SILVER SPRING, Maryland (AP) – US consumer confidence rose in October after three straight falls as public concern about the delta variant of the coronavirus appears to have diminished.
The Conference Board said Tuesday that consumer confidence rose to 113.8 in October from 109.8 in September.
Consumer spending accounts for about 70% of all economic activity in the United States, so economists pay close attention to the numbers to better understand what awaits the national economy.
Consumer outlook on the current situation rose to 147.4 from 144.3, while the index of expectations for the future climbed to 91.33 from 86.7.
In addition to the delta option, short-term inflation concerns rose to a 13-year high, but the impact on confidence was negligible, said Lynn Franco, senior director of economic indicators at the Conference Board.
The latest Conference Board survey shows that the proportion of consumers planning to buy homes, cars and large appliances increased in October, a sign that consumer spending will continue to support economic growth through 2021. Nearly half of the respondents said they intend to take a vacation in the next six months. This is the highest since February 2020, just before the pandemic devastated the global economy.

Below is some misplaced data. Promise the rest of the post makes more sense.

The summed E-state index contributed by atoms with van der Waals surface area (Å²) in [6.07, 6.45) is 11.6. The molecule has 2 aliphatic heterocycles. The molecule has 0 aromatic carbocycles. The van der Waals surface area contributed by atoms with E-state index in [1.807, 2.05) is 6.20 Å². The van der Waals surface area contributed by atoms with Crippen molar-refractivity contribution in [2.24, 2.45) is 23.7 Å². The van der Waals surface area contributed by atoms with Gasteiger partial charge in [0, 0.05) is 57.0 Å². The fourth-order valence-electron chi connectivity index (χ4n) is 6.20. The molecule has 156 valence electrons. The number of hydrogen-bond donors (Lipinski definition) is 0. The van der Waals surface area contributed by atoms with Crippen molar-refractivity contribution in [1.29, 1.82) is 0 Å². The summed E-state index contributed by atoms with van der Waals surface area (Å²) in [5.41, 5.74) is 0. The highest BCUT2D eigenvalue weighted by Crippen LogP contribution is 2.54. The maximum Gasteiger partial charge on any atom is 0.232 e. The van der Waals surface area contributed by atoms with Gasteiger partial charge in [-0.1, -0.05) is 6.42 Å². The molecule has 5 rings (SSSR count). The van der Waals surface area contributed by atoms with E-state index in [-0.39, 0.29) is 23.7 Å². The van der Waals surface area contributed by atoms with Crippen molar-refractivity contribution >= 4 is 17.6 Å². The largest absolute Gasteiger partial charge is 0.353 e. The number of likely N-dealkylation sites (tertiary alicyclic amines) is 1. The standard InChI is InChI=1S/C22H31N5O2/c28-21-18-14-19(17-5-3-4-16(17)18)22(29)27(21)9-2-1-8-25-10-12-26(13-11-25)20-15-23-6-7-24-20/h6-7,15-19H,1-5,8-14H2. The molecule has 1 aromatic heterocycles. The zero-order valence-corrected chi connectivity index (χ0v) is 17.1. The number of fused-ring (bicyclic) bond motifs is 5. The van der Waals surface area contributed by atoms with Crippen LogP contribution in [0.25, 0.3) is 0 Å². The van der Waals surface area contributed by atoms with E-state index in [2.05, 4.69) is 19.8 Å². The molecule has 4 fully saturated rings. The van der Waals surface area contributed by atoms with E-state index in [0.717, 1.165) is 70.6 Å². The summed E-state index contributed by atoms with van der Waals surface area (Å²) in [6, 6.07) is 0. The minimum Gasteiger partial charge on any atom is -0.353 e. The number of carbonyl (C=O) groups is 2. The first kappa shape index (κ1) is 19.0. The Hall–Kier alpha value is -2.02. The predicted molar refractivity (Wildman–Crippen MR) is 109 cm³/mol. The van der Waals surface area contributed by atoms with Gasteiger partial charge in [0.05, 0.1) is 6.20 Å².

The October rise in consumer confidence surprised analysts, who generally expected it to decline for the fourth time in a row.
Earlier this month, the Labor Department announced another spike in consumer prices in September, pushing inflation up 5.4% from a year ago. This represents the largest growth since 2008 as global supply chains continue to create chaos.
Last week, Federal Reserve Chairman Jerome Powell said the tangled supply chains and deficits that have plagued the U.S. economy since the summer have worsened and are likely to keep inflation high in 2022.
How these factors affected the July-September quarter will become more evident on Thursday, when the government releases its first look at economic growth, measured by gross domestic product, for the third quarter. Economists forecast annual GDP growth of about 3% in the third quarter, a marked slowdown from 6.1% growth in the first quarter and 6.7% in the second quarter.
The country’s economists are slightly less optimistic about growth prospects for next year, citing a range of threats ranging from the previously mentioned inflation, COVID-19 and disrupted supply chains.
On Monday, the National Association for Business Economics released a new report, according to which 66% of NABE members who responded to the survey expect the economy to grow 3-5.9% next year, while 28% were less optimistic, holding growth in next year. at a much slower rate of 0.1% to 2.9%.